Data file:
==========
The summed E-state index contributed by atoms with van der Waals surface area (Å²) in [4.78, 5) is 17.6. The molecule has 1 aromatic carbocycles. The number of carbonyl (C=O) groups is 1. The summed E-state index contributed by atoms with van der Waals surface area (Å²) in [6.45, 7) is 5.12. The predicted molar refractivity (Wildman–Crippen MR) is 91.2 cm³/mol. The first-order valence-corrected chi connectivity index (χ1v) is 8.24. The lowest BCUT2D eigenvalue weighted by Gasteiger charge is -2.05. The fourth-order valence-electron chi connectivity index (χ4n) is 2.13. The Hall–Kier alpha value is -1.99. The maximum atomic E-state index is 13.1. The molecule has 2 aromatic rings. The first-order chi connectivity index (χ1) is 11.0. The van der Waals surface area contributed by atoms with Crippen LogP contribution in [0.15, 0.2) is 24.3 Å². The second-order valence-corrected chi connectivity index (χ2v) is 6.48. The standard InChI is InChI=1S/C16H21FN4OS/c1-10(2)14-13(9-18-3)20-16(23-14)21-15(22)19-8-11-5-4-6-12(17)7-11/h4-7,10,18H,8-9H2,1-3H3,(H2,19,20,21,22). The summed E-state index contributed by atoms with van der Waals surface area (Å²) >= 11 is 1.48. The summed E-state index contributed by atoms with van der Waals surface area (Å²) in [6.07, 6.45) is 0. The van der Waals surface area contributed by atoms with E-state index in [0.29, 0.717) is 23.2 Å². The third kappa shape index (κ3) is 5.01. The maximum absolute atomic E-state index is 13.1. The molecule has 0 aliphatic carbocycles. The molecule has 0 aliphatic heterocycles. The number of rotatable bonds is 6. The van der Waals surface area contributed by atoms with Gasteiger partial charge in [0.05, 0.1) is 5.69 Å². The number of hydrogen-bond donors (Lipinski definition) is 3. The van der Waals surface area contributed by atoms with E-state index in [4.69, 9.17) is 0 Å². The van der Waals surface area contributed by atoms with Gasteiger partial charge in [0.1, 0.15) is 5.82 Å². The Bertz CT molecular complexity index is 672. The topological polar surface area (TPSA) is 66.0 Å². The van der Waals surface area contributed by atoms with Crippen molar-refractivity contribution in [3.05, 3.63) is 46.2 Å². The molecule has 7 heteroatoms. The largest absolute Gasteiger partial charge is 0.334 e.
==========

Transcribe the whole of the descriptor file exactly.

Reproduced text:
The summed E-state index contributed by atoms with van der Waals surface area (Å²) in [4.78, 5) is 17.6. The molecule has 1 aromatic carbocycles. The number of carbonyl (C=O) groups is 1. The summed E-state index contributed by atoms with van der Waals surface area (Å²) in [6.45, 7) is 5.12. The predicted molar refractivity (Wildman–Crippen MR) is 91.2 cm³/mol. The first-order valence-corrected chi connectivity index (χ1v) is 8.24. The lowest BCUT2D eigenvalue weighted by Gasteiger charge is -2.05. The fourth-order valence-electron chi connectivity index (χ4n) is 2.13. The Hall–Kier alpha value is -1.99. The maximum atomic E-state index is 13.1. The molecule has 2 aromatic rings. The first-order chi connectivity index (χ1) is 11.0. The van der Waals surface area contributed by atoms with Crippen LogP contribution in [0.15, 0.2) is 24.3 Å². The second-order valence-corrected chi connectivity index (χ2v) is 6.48. The standard InChI is InChI=1S/C16H21FN4OS/c1-10(2)14-13(9-18-3)20-16(23-14)21-15(22)19-8-11-5-4-6-12(17)7-11/h4-7,10,18H,8-9H2,1-3H3,(H2,19,20,21,22). The summed E-state index contributed by atoms with van der Waals surface area (Å²) >= 11 is 1.48. The summed E-state index contributed by atoms with van der Waals surface area (Å²) in [6.07, 6.45) is 0. The van der Waals surface area contributed by atoms with E-state index in [0.29, 0.717) is 23.2 Å². The third kappa shape index (κ3) is 5.01. The maximum absolute atomic E-state index is 13.1. The molecule has 0 aliphatic carbocycles. The molecule has 0 aliphatic heterocycles. The number of rotatable bonds is 6. The van der Waals surface area contributed by atoms with Gasteiger partial charge in [0.05, 0.1) is 5.69 Å². The number of hydrogen-bond donors (Lipinski definition) is 3. The van der Waals surface area contributed by atoms with E-state index in [4.69, 9.17) is 0 Å². The van der Waals surface area contributed by atoms with Gasteiger partial charge in [0.1, 0.15) is 5.82 Å². The Bertz CT molecular complexity index is 672. The topological polar surface area (TPSA) is 66.0 Å². The van der Waals surface area contributed by atoms with Crippen molar-refractivity contribution in [3.05, 3.63) is 46.2 Å². The molecule has 7 heteroatoms. The largest absolute Gasteiger partial charge is 0.334 e.